11. 11. 11 Talk Overview β€’ Introduction β€’ Basics of photometric stereo β€’ Our approach – Physics-embedded auto-encoder network – Reconstruction loss – Test-time learning algorithm β€’ Experimental results
  12. 12. 12 Our physics-embedded auto-encoder network (simplified)… 𝚽 𝒀𝑖𝑿𝑖 𝑡 … … … … 𝑰1 𝑰𝑖 𝑰 𝑀 𝒁𝑖 Photometric stereo network (PSNet) Image reconstruction network (IRNet) 𝑀𝐢 x 𝐻 x π‘Š 3 x 𝐻 x π‘Š 𝑰𝑖 𝑀 x 𝐢 x 𝐻 x π‘Š 𝑀 x 𝐢 x 𝐻 x π‘Š 𝑀 x 𝐢 x 𝐻 x π‘Š 384 x 𝐻 x π‘Š 𝑀 x 16 x 𝐻 x π‘Š Surface normal map Synthesized images Observed images 𝑰2 Concat Batch Rendering equation 𝑡 𝑹𝑖 𝑰 Reflectance Two-streams network to 1) produce a normal map and 2) re-render images analyzes all observations to produce a single normal map processes each observation individually to disentangle and reconstruct an image
  13. 13. 13 Physics-embedded auto-encoder network (full)… 𝑺𝑖 𝚽 𝒀𝑖𝑿𝑖 𝑡 𝑓ps1: 3x3 Conv BatchNorm ReLU x 3 𝑓ps2: 3x3 Conv 𝐿2 Norm 𝑓ir1: 3x3 Conv BatchNorm ReLU x 3 𝑓ir2: 1x1 Conv BatchNorm ReLU … … … … 𝑰1 𝑰𝑖 𝑰 𝑀 𝒁𝑖 Photometric stereo network (PSNet) Image reconstruction network (IRNet) 𝑀𝐢 x 𝐻 x π‘Š 3 x 𝐻 x π‘Š 𝑰𝑖 𝑀 x 𝐢 x 𝐻 x π‘Š Compute specular component using 𝑡, ℓ𝑖, 𝒗 𝑀 x 𝐢 x 𝐻 x π‘Š 𝑀 x 𝐢+1 x 𝐻 x π‘Š 384 x 𝐻 x π‘Š 𝑀 x 16 x 𝐻 x π‘Š Surface normal map Synthesized images 𝑓ir3: 3x3 Conv BatchNorm ReLU + 3x3 Conv Observed images 𝑰2 Concat Batch Rendering equation 𝑡 𝑹𝑖 𝑰
  14. 14. 14 Loss function with early-stage weak supervision Image reconstruction loss Least squares (LS) prior 𝐿 = 1 𝑀 𝑖=1 𝑀 𝑰𝑖 βˆ’ 𝑰𝑖 1 + πœ† 𝑑 𝑡 βˆ’ 𝑡′ 2 2 Minimize intensity differences btw synthesized 𝑰𝑖 and observed 𝑰𝑖 images. Constrain the output normals 𝑡 to be close to prior normals 𝑡′ obtained by the LS method. Early-stage weak supervision β€’ LS prior 𝑡′ has low accuracy, so it is used only for an early-stage of learning process (i.e., πœ† 𝑑 ← 0 after some SGD iterations). β€’ It can stabilize learning of randomly initialized network parameters.
  15. 15. 15 Test-time learning algorithm Input: Pairs of an image and corresponding lighting (𝑰𝑖, ℓ𝑖) of a test scene. Output: A surface normal map 𝑡 of a test scene. β€’ Run PSNet to produce a normal map 𝑡. β€’ Run IRNet to reconstruct all input images as 𝑰𝑖 . β€’ Compute the loss and update the network parameters. β€’ Terminate the prior (πœ† 𝑑 ← 0) if iterations > 50. Until convergence (1000 iterations) Without any pre-training, we directly fit the network to a given test scene. Initialize network parameters randomly. Compute LS solution 𝑡′. Repeat Adam’s iterations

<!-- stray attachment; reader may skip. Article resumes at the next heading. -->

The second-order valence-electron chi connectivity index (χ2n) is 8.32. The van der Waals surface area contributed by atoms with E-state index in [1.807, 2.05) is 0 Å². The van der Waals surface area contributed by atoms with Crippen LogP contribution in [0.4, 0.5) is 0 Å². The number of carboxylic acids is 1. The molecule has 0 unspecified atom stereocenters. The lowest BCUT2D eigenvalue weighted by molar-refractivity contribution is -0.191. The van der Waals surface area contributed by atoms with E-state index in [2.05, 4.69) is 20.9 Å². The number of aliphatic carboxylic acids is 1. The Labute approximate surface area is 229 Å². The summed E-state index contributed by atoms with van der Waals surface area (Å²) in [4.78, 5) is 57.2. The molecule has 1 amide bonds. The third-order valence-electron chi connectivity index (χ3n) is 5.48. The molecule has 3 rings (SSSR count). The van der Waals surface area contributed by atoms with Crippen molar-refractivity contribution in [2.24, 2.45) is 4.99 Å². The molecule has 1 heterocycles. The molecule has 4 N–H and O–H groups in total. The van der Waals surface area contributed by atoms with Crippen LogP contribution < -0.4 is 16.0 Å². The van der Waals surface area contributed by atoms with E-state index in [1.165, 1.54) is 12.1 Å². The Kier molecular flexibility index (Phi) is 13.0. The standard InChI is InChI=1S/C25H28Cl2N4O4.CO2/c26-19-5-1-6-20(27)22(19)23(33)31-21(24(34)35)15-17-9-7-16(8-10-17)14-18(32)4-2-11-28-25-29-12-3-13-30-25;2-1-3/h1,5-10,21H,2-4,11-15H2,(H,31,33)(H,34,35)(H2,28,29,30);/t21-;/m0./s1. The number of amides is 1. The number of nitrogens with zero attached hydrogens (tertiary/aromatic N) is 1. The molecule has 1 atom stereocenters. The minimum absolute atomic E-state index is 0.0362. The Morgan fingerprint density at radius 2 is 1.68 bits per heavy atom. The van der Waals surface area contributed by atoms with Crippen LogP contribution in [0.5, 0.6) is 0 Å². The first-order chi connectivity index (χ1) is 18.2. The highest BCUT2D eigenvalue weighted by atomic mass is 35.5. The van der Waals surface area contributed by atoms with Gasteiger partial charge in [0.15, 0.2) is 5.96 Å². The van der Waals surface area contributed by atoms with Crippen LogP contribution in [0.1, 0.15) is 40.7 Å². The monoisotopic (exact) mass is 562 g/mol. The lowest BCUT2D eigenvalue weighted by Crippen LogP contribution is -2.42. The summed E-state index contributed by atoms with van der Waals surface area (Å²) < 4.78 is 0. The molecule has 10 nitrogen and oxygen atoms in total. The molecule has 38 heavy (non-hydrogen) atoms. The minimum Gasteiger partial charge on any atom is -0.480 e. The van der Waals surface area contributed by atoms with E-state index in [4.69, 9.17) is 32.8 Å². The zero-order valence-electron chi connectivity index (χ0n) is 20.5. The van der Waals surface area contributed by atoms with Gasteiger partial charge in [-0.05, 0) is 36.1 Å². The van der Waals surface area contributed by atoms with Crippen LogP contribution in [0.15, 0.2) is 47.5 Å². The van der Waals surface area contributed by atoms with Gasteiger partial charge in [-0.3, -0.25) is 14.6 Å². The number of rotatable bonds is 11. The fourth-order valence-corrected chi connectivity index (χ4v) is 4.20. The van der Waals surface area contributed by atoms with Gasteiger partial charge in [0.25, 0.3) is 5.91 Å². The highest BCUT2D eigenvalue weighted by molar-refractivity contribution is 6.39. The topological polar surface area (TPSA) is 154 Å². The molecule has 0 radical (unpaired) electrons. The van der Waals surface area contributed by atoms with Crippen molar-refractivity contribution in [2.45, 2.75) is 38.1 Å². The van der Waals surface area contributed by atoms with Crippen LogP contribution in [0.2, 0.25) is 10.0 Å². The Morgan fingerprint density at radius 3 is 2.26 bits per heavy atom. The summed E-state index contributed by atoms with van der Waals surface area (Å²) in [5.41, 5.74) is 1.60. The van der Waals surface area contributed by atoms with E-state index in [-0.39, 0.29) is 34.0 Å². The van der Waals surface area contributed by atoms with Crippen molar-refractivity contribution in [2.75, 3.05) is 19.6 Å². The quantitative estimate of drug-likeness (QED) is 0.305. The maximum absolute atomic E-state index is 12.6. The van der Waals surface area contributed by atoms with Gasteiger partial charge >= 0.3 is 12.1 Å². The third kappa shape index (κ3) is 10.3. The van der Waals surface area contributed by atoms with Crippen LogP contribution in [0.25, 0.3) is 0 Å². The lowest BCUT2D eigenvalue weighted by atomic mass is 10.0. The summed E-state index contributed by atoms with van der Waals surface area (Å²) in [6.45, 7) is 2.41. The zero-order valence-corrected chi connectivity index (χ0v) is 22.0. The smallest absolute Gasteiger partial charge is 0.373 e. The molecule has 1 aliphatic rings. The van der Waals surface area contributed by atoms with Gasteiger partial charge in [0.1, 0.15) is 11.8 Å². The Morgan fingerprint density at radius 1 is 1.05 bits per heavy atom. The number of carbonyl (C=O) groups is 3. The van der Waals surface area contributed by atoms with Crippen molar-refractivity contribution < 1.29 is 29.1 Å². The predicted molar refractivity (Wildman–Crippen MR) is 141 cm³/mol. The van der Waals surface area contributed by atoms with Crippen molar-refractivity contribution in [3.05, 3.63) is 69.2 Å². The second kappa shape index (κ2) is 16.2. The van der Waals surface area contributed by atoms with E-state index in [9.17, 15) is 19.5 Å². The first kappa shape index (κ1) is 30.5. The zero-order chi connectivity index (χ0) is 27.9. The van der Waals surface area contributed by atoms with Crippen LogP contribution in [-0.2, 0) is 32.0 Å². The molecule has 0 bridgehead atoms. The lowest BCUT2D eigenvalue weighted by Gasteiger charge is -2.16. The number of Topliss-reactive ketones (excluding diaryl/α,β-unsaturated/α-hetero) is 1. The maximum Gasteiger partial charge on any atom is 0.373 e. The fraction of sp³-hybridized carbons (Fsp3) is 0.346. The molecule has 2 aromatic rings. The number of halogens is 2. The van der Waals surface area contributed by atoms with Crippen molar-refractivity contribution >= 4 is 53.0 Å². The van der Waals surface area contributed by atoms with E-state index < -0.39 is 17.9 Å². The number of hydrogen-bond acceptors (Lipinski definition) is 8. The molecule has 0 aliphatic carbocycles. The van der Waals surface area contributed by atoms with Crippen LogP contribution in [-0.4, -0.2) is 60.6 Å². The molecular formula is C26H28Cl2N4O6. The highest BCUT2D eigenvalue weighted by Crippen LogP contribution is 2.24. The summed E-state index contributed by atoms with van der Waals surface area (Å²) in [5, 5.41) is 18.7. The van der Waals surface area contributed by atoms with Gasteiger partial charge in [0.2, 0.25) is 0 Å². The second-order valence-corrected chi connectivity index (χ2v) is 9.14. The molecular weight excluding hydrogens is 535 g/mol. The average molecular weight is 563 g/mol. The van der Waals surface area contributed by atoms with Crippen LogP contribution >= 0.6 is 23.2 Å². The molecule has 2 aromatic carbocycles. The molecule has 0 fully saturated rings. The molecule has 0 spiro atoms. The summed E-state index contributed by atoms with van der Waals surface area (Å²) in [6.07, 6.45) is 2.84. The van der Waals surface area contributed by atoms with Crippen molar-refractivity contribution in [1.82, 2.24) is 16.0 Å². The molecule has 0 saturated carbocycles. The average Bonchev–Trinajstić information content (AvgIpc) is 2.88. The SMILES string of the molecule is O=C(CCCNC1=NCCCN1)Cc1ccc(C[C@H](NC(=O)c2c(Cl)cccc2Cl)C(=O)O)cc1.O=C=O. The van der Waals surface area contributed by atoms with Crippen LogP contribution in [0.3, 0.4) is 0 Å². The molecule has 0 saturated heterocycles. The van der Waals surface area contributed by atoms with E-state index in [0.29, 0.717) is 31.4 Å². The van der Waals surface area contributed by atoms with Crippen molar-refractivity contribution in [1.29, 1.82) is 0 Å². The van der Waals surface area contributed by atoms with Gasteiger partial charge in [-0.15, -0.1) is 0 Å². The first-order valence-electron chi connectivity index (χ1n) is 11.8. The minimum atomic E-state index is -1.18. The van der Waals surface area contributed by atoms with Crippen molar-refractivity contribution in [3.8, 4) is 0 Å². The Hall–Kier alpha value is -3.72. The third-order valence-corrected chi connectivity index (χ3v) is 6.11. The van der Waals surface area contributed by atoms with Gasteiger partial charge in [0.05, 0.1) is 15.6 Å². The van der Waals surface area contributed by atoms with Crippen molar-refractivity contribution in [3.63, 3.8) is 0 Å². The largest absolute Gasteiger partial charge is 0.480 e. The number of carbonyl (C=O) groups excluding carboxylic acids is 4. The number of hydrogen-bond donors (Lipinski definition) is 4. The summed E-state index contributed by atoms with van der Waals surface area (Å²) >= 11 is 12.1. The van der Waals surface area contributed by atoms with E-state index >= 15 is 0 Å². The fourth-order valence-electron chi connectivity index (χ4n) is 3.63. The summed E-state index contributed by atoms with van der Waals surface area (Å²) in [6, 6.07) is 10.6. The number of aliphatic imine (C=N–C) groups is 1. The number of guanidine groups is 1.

16. 16. 16 Talk Overview β€’ Introduction β€’ Basics of photometric stereo β€’ Our approach β€’ Experimental results
  17. 17. 17 Benchmark on real-world scenes [Shi+ 18] Outperformed deep learning based [Santo+ 17] and other classical methods β€’ Totally 10 scenes, each provides 96 images. Evaluated by mean angular errors (degrees). β€’ [Santo+ 17] is a supervised DNN method pre-trained on synthetic data. Classicalphysics-based
  18. 18. 18 Visual comparison
  19. 19. 19 Convergence analysis with early-stage supervision MeanangularerrorsLoss Early-stage sup. No sup. All-stage sup.  Stable & accurate  Unstable  Inaccurate Terminating supervision
  20. 20. 20 Convergence analysis with early-stage supervision MeanangularerrorsLoss Early-stage sup. No sup. All-stage sup.  Stable & accurate  Unstable  Inaccurate Terminating supervision
  21. 21. 21 Summary We demonstrated β€’ Physics-based unsupervised learning approach to general BRDF photometric stereo. β€’ Use of physics can bypass the issue of lacking annotated training data. β€’ SOTA results, outperforming a supervised deep learning method and other classical unsupervised methods. Come to our poster for more details about our network architecture and experiments.

Γ—